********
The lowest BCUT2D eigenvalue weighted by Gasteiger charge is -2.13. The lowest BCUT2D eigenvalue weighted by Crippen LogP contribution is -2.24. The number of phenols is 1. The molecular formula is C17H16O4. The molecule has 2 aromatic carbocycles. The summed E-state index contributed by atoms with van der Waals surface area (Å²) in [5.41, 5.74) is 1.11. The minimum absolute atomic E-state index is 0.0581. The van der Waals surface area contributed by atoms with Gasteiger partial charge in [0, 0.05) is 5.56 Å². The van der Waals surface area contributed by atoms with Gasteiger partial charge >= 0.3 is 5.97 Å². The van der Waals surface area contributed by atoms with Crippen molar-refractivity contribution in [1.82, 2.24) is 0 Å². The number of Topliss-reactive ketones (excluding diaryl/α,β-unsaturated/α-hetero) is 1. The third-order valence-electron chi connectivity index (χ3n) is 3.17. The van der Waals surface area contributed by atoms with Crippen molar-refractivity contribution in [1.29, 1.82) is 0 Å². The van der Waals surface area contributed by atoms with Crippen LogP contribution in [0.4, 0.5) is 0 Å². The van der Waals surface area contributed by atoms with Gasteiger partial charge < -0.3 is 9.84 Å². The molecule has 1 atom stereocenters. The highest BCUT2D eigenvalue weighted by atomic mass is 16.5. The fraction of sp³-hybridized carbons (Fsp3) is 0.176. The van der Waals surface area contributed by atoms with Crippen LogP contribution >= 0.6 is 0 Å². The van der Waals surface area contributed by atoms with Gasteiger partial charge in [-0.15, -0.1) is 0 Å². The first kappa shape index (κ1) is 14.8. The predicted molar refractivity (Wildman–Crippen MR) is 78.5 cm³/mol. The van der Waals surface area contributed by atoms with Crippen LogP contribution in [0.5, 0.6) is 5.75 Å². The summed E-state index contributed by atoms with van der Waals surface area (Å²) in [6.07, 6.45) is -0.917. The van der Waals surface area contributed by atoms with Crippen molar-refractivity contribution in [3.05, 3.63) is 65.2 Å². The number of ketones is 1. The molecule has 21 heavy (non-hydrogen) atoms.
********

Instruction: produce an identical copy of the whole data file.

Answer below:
The lowest BCUT2D eigenvalue weighted by Gasteiger charge is -2.13. The lowest BCUT2D eigenvalue weighted by Crippen LogP contribution is -2.24. The number of phenols is 1. The molecular formula is C17H16O4. The molecule has 2 aromatic carbocycles. The summed E-state index contributed by atoms with van der Waals surface area (Å²) in [5.41, 5.74) is 1.11. The minimum absolute atomic E-state index is 0.0581. The van der Waals surface area contributed by atoms with Gasteiger partial charge in [0, 0.05) is 5.56 Å². The van der Waals surface area contributed by atoms with Gasteiger partial charge >= 0.3 is 5.97 Å². The van der Waals surface area contributed by atoms with Crippen molar-refractivity contribution in [1.82, 2.24) is 0 Å². The number of Topliss-reactive ketones (excluding diaryl/α,β-unsaturated/α-hetero) is 1. The third-order valence-electron chi connectivity index (χ3n) is 3.17. The van der Waals surface area contributed by atoms with Crippen molar-refractivity contribution in [1.29, 1.82) is 0 Å². The van der Waals surface area contributed by atoms with Crippen LogP contribution in [0.4, 0.5) is 0 Å². The van der Waals surface area contributed by atoms with Gasteiger partial charge < -0.3 is 9.84 Å². The molecule has 1 atom stereocenters. The highest BCUT2D eigenvalue weighted by atomic mass is 16.5. The fraction of sp³-hybridized carbons (Fsp3) is 0.176. The van der Waals surface area contributed by atoms with Crippen LogP contribution >= 0.6 is 0 Å². The van der Waals surface area contributed by atoms with Gasteiger partial charge in [-0.15, -0.1) is 0 Å². The first kappa shape index (κ1) is 14.8. The predicted molar refractivity (Wildman–Crippen MR) is 78.5 cm³/mol. The van der Waals surface area contributed by atoms with Crippen LogP contribution in [0.5, 0.6) is 5.75 Å². The summed E-state index contributed by atoms with van der Waals surface area (Å²) in [6.07, 6.45) is -0.917. The van der Waals surface area contributed by atoms with Crippen molar-refractivity contribution in [3.05, 3.63) is 65.2 Å². The number of ketones is 1. The molecule has 21 heavy (non-hydrogen) atoms.